Dealing with Feelings of Despondency Regarding Human Degradation of the Earth

//Dealing with Feelings of Despondency Regarding Human Degradation of the Earth

Dealing with Feelings of Despondency Regarding Human Degradation of the Earth

Lately I’ve been feeling something that would be best described as urgent helplessness with regard to the state of the Earth and the rampant apathy surrounding it. I want to spend every possible second I can learning and arming myself to be able to spread the word and do everything I can to help remedy the situation. I do everything possible at this point in my life to reduce my impact on the Earth and then watch all my neighbors continue their destructive paths. My work is quickly outdone exponentially just in this neighborhood.

Often times, I want to just go buy some land, build an earthen home, start a food forest, and live at peace with few material items and without consuming energy or ruining water reserves. But in order to do that, I would have to leave my family for several reasons and I am not willing to do that.

I’m stuck between the need to live a modern, Western life and the desire to leave it all. Living in this way, no matter how much I reduce, reuse, recycle, and garden, I will still have a negative impact on the Earth, even if I do everything I can to minimize it.

My true desire is to start renewing the planet. I want not only to stop having a negative impact, but I want to start regenerating. I also want to change others’ behaviors. I want others to start wanting the same thing.

Perhaps staying in the city and continuing the modern life will help me figure out how I can help others live in a regenerative way without having to become hermits. Perhaps staying here is the best thing I can do on a collective basis throughout my life, even if my current living situation is not regenerative. Only time will tell I guess.

But when my feelings of helplessness become overwhelming, I try to take a step back. Sometimes I would watch a film that would briefly show our solar system and it would help. I didn’t know why, but I figured it was due to the expanse of the universe making this particular problem, this particular planet, seem small. But it didn’t help for long.

This time, I reached out towards Buddhism to help. I knew that I was attached to my desire to change things. I knew that this attachment was making me suffer. But I also knew that I had to keep trying my hardest to reduce suffering for all beings on this planet, and so I have to continue this fight. So what would a living sage say about this?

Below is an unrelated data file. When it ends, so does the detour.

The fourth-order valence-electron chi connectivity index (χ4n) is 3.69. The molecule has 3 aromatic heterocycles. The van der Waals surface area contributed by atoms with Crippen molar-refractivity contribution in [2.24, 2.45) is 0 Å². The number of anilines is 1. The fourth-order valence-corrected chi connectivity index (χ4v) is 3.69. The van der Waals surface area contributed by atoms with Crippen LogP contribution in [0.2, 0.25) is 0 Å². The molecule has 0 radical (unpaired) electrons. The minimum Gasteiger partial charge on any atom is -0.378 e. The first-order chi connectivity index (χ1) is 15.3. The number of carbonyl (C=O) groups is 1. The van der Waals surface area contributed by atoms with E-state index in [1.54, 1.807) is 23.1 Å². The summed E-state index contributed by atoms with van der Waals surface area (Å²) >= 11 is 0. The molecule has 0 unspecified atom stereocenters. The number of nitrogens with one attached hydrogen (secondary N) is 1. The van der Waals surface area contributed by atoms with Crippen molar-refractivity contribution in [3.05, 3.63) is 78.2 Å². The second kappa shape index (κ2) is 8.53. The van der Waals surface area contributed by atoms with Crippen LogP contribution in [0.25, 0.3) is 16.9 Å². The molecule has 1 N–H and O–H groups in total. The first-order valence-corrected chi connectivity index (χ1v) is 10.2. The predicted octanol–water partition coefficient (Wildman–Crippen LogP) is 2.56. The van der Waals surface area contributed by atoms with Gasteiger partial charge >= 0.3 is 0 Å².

I found a book that I thought might have the answer. I purchased Love Letter to the Earth, by Thich Nhat Hanh, and I indeed found the answer. That answer reveals why seeing pictures of the cosmos eased my anxiety.

Thay reminds us throughout the book that we are made up of matter and energy that is constantly evolving and exchanging with the matter and energy that makes up this this whole planet – this whole universe in fact. We are all star dust and water, sun and wind. Our bodies are constantly evolving, cell by cell, and therefore there is no death and no birth. Energy and matter do not simply disappear. Our consciousness is energy that will transform to another form of energy when our current form ceases to exist. Our bodies will go into the earth and become countless other forms of matter, just as they are doing right now as we shed skin cells.

I knew this, and it eases the fear of my own death. I also know that my attachment to my loved ones is the only thing that causes me to fear the death of my loved ones. In other words, I only fear the death of my loved ones because I do not want to lose my time with them, not because I think death is some scary thing to be avoided at all costs. But I know that this attachment causes suffering and will definitely cause me suffering if any of my loved ones do cease to exist in their form before I do.

But then I read, “Dear Mother Earth, You were born from the dust of distant supernovas and ancient stars. Your manifestation is but a continuation and when you cease to exist in this current form you too will continue in another. Your true nature is the ultimate dimension of reality – the nature of no-coming and no-going, no-birth and no-death. This is also our true nature. If we’re able to touch this we can experience the peace of freedom and non-fear.”

Just as I fear the death of loved ones due to attachment, I also fear the death of this Earth due to attachment. I fear the death of other sentient beings (caused by humans) due to attachment. Even if humans cause the complete and total destruction of this very planet, it will all continue to exist in some form. Even if the planet simply explodes into dust, it will all continue to exist. Even when the sun burns out, all of that energy will go somewhere. I am fearing the unknown – the future.

This is not to say I should not still try my hardest to protect the planet and all of its beings. I will still act out of compassion in everything I do. I will still avoid killing and causing suffering to animals and other people. I will still work towards a regenerative way of living and promoting it to others. But, if I can keep the above thought in mind, I think I can do it all out of joy and compassion rather than fear and pity.

And if I can do that, it may transform my tone, my message, and the very impact of my work. In fact, this revelation, which eased my fears, the very thing that was motivating my environmentalism, may increase the very effectiveness of my work.

By | 2015-04-24T13:00:36+00:00 October 19th, 2014|Inside Outcome|0 Comments

About the Author:

Mother, wife, environmentalist, permaculturist, writer, secular Buddhist, lifelong learner.

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